Review: Backbone


To have backbone implies having steel in your bits metaphorically, and this young South Australian-based circus ensemble, Gravity and Other Myths, has it in spades. This show doesn’t just push the boundary of what’s physically possible, it smashes it.
Even for peeps who see a shedload of circus, Backbone was awesome in the true sense of the word: it’s been a long time since we’ve been prompted, repeatedly, to whisper, “faaaarrrrk”. There was kid-like glee to be had in watching this show, that is, when not clutching a neighbour in nervous anticipation of what was about to happen next. It served as a clever reminder that circus isn’t just entertaining fluff: people literally put their bodies on the line and, sometimes, what they do is downright dangerous.
Thereafter, most of the action centred around contortion, acrobatics, balance and solid teamwork. Everything they did look relaxed and effortless – despite defying gravity and sometimes logic – and pushed the envelope just that bit further. For instance, while it’s customary (and impressive enough) for a circus troupe to balance three people standing on each others’ shoulders, these cats would go four up. At another point, the company put the buckets on their heads and in absence of sight, used sound and touch to build a giant pyramid of the performers, bar one who was stuck static in a handstand on the buckets, unwavering for minutes on end.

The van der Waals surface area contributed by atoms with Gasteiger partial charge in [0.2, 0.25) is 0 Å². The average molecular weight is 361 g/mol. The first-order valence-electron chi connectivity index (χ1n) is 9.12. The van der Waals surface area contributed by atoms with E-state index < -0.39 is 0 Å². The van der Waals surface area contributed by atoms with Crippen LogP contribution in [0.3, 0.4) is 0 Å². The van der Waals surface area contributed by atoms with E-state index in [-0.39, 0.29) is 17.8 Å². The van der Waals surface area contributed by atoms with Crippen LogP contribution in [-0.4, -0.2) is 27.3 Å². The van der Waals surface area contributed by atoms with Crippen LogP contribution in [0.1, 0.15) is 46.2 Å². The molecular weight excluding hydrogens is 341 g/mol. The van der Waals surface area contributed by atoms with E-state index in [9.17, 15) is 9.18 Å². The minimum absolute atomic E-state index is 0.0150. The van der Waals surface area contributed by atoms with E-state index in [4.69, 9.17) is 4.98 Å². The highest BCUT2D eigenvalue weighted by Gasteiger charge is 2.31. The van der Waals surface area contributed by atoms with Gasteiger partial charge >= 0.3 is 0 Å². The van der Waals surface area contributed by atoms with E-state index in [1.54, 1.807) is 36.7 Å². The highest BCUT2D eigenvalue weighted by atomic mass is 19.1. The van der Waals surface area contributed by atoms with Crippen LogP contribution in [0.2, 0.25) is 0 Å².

Then there was the bit drawing more on sideshow than circus, where the drummer and violinist providing the live accompaniment paused to stand at opposite sides of the stage, with a giant elastic band wrapped around their waists and drawn tight between them. The ensemble played an incomprehensible but super funny game of “it”, and whoever drew the short straw stood back while the rest of the performers stretched out the elastic, somersaulted over it and let it whistle through the air before it thwacked back on “its” bare torso.
Finally, the ensemble and the drummer made their way to the front of the stage, picking up the boulders and holding them at arm's length for an endurance feat. Eventually, arms wobbled and collapsed, and the rocks dropped.
Special note goes to the live tunes. The score became a key part of the show in its own right without being overwhelming or distracting: it mimicked the tension, highlighted the slapstick and crescendoed with high-stakes antics. It was a beautiful and ambient listen and we’d buy it in a blink as a soundtrack.
The counterpoint to the knack Gravity and Other Myths had of making everything look like a piece of cake was in the rare moment someone wobbled or skidded in whatever the hell was on the floor. It didn’t detract from the action though, rather just reminding us that this was real and risky.